Milo Yiannopolous has made waves for years, but more recently, he made news in the publishing world for losing out on a book deal that included a $250,000 advance. A number of people assumed that Simon & Schuster cancelled his book deal for his manuscript, Dangerous, following the release of a taped interview in which Yiannopolous made glib remarks seemingly in support of pedophilia. However, as the manuscript and the court filing now show, the book was cancelled after the publisher sent instructions to the would-be author’s agent demanding rewrites.
Of course, $250K isn’t chump change, and the publisher expected it back. The right-wing wanna be bad boy refused to refund it, and went on to file a lawsuit against the publisher for $10 million. But that’s where the fun part starts.
As part of the court filing for the lawsuit, the entire manuscript is reprinted in public record…with the editor’s comments. That last part is the publishing industry’s Christmas present to us all.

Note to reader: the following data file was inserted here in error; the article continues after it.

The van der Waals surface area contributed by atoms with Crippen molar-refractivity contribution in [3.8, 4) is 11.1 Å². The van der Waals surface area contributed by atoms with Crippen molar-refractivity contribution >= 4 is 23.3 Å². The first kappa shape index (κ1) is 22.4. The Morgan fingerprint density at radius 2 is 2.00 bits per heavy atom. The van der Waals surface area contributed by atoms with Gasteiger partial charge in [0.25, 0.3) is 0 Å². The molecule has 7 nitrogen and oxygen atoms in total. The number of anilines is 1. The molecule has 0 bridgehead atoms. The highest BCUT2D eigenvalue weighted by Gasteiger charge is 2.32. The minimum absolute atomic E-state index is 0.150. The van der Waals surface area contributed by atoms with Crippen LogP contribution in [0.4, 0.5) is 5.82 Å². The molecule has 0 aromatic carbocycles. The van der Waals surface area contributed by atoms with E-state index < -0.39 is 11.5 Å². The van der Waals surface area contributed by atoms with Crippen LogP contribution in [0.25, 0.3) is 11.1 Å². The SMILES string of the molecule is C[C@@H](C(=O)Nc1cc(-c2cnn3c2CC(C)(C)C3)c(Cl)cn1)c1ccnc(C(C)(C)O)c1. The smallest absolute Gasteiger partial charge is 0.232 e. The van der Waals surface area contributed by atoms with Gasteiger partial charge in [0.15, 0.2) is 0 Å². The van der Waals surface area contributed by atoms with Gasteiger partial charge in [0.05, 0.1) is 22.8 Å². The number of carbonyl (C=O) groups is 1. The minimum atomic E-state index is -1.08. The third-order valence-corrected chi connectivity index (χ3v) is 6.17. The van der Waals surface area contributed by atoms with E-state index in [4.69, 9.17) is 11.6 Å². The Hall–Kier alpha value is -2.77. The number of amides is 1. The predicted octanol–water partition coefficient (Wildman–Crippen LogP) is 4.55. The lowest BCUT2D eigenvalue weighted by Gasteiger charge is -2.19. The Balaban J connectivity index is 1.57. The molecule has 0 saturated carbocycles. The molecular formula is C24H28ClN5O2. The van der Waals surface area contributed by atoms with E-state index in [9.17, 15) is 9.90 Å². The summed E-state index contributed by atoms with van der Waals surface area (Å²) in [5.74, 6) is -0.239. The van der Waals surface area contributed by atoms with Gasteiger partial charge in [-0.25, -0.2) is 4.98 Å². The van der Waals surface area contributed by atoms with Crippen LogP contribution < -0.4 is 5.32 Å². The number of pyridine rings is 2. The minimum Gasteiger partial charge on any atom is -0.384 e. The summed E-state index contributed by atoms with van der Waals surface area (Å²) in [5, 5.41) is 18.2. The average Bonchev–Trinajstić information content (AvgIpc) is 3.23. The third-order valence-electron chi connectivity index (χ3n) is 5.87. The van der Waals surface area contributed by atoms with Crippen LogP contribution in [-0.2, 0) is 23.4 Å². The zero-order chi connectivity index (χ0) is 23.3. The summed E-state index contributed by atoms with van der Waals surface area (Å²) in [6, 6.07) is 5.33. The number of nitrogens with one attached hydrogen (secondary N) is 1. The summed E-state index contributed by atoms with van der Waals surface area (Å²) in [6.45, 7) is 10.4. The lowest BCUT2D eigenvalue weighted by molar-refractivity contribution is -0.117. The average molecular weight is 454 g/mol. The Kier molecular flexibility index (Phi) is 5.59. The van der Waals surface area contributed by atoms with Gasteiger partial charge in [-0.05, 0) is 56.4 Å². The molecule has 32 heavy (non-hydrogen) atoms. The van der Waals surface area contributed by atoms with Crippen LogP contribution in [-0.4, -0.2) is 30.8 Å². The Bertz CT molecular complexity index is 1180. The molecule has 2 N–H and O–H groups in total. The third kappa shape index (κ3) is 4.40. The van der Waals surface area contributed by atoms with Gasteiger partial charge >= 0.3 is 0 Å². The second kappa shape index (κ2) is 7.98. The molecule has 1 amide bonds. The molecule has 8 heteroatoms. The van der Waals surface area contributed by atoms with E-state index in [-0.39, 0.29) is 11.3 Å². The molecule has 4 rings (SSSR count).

Social media is currently blowing up with screenshots of the manuscript and the comments in the margins, all of which indicate that Simon & Schuster may not be as tolerant of Yiannopolous’ antics as critics originally thought. The comments are scathing, and there’s a complete shade-throwing in the margins against the would-be author’s original writing.
The book’s editor did attempt to maintain the professional high-ground, at least early on in the process. Comments were filled with constructive criticism and related commentary. However, by the end of the first fourth of the book, the tone changed dramatically as the beleaguered editor was forced to wade through the quagmire.
One sample published in The Guardian demonstrates the effort: “The early sections of a chapter on feminism prompt the note: “Don’t start chapter with accusation that feminists = fat. It destroys any seriousness of purpose.” Yiannopoulos goes on to criticise contemporary feminism as “merely a capitalist con-job – a money-grab designed to sell T-shirts to Taylor Swift and Beyoncé fans with asinine slogans”. “Um … like your MILO SWAG?” the editor responds.”
Later comments in the manuscript simply devolved into things like, “DELETE UGH.”
Dangerous was self-published following the breakdown in the relationship. The would-be author claims to have sold more than 100,000 copies on its first day of release, but that number was later proven to be vastly exaggerated.